Possible ways of overcoming the poor commercial performance of integrated multi-trophic aquaculture (IMTA) projects in Europe to date are included in a new paper, recently published in the journal Aquaculture.
The paper, Is Europe ready for integrated multi-trophic aquaculture? A survey on the perspectives of European farmers and scientists with IMTA experience, finds that – above all – the development of commercially viable IMTA projects in Europe has been hampered by a lack of support from governments, industry and funding agencies.
The authors note that: “The concept has long been in use in Asia and contributes significantly to the sustainability of aquaculture as it can potentially drive ecological efficiency, environmentally acceptability, product diversity, profitability and benefit society.”
However, they add: “Although the concept has received increasing academic attention during the last two decades, it has not yet become a commercial reality in European mariculture.”
Other obstacles and challenges revealed by the paper include legislative bottlenecks, a lack of R&D knowledge, issues related to biofouling and seasonal production and the current lack of cost-effective infrastructures and designs that can allow the successful incorporation of deposit feeding organisms into IMTA configurations.
It also notes regional variations, with IMTA projects in southern and southeastern Europe generally being to be less developed and facing basic production impediments, such as the lack of available seed of promising local species. On the other hand, countries in the north and west of Europe have been able to commercially exploit a few IMTA species, but with questionable levels of profitability.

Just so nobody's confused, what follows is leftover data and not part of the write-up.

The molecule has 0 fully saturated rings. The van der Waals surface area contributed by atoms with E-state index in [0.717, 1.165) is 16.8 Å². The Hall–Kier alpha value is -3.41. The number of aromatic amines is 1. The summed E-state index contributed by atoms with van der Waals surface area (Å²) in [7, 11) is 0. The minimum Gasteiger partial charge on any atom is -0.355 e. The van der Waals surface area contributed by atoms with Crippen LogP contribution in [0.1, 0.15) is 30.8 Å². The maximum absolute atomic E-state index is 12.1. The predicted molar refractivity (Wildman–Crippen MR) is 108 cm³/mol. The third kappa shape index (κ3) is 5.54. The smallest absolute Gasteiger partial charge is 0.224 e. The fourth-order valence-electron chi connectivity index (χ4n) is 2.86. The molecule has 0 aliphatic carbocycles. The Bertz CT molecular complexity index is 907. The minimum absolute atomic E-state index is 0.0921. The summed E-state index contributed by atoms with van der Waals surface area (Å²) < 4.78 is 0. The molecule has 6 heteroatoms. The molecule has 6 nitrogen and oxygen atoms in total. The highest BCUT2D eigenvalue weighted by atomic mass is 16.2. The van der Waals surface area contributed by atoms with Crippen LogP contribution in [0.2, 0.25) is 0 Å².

“Discrepancies exist amongst the developmental level of marine IMTA across European countries so different conditions and species availability necessitate the need for regional targeted strategies,” lead author, Periklis Kleitou, told the Fish Site.
The authors suggest that the differentiation of IMTA products through traceability and ecolabelling could ensure the feasibility of IMTA and compel farmers towards its adoption.
“IMTA inevitably increases complexity and there is a great need for managers to provide incentives that will enable the IMTA users to compete with the monoculture systems,” Periklis adds.
He also advocates greater collaboration between IMTA projects.
“Knowledge sharing and intersectoral contact is vital to promote IMTA and avoid repetition of the same errors,” he concludes.
Integrated multi-trophic aquaculture (IMTA) refers to the farming of several species from different trophic levels in close proximity. In IMTA, one species is intended to complement another.
The paper was based on interviews with 34 farmers and scientists with substantial experience of IMTA from 12 European countries. Impediments to IMTA were separated into nine major categories – biological, conflicts, environmental, interest, legislation, market, operational, R&D, and vandalism.